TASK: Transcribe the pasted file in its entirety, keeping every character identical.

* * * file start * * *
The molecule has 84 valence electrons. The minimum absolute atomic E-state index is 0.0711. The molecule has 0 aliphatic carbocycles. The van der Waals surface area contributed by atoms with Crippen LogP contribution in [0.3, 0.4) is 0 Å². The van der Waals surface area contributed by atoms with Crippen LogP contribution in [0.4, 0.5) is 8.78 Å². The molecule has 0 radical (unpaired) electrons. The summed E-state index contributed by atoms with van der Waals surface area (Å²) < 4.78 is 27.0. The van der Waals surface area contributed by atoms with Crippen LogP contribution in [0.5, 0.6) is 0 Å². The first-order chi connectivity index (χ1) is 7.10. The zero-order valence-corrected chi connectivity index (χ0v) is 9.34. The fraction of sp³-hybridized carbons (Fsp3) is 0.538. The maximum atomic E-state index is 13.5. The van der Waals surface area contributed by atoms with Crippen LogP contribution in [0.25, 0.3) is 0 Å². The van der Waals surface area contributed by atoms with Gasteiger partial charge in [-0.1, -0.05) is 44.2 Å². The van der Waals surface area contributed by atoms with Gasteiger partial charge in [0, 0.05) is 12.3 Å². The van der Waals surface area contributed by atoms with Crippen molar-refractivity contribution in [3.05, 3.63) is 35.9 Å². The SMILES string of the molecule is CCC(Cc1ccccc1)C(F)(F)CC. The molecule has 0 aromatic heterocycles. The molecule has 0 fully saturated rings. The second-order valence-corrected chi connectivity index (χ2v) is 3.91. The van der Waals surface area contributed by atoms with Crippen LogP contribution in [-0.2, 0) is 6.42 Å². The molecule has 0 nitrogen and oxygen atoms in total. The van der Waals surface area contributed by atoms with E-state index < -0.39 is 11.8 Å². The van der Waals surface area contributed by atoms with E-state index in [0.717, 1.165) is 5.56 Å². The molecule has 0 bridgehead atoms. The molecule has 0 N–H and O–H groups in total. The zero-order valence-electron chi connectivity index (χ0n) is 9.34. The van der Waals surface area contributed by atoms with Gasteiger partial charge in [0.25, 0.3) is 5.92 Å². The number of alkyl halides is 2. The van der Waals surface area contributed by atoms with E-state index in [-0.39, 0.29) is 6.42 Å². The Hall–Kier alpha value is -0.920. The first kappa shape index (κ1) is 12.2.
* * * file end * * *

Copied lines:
The molecule has 84 valence electrons. The minimum absolute atomic E-state index is 0.0711. The molecule has 0 aliphatic carbocycles. The van der Waals surface area contributed by atoms with Crippen LogP contribution in [0.3, 0.4) is 0 Å². The van der Waals surface area contributed by atoms with Crippen LogP contribution in [0.4, 0.5) is 8.78 Å². The molecule has 0 radical (unpaired) electrons. The summed E-state index contributed by atoms with van der Waals surface area (Å²) < 4.78 is 27.0. The van der Waals surface area contributed by atoms with Crippen LogP contribution in [0.5, 0.6) is 0 Å². The first-order chi connectivity index (χ1) is 7.10. The zero-order valence-corrected chi connectivity index (χ0v) is 9.34. The fraction of sp³-hybridized carbons (Fsp3) is 0.538. The maximum atomic E-state index is 13.5. The van der Waals surface area contributed by atoms with Crippen LogP contribution in [0.25, 0.3) is 0 Å². The van der Waals surface area contributed by atoms with Gasteiger partial charge in [-0.1, -0.05) is 44.2 Å². The van der Waals surface area contributed by atoms with Gasteiger partial charge in [0, 0.05) is 12.3 Å². The van der Waals surface area contributed by atoms with Crippen molar-refractivity contribution in [3.05, 3.63) is 35.9 Å². The SMILES string of the molecule is CCC(Cc1ccccc1)C(F)(F)CC. The molecule has 0 aromatic heterocycles. The molecule has 0 fully saturated rings. The second-order valence-corrected chi connectivity index (χ2v) is 3.91. The van der Waals surface area contributed by atoms with Crippen LogP contribution in [-0.2, 0) is 6.42 Å². The molecule has 0 nitrogen and oxygen atoms in total. The van der Waals surface area contributed by atoms with E-state index < -0.39 is 11.8 Å². The van der Waals surface area contributed by atoms with E-state index in [0.717, 1.165) is 5.56 Å². The molecule has 0 bridgehead atoms. The molecule has 0 N–H and O–H groups in total. The zero-order valence-electron chi connectivity index (χ0n) is 9.34. The van der Waals surface area contributed by atoms with Gasteiger partial charge in [0.25, 0.3) is 5.92 Å². The number of alkyl halides is 2. The van der Waals surface area contributed by atoms with E-state index in [-0.39, 0.29) is 6.42 Å². The Hall–Kier alpha value is -0.920. The first kappa shape index (κ1) is 12.2.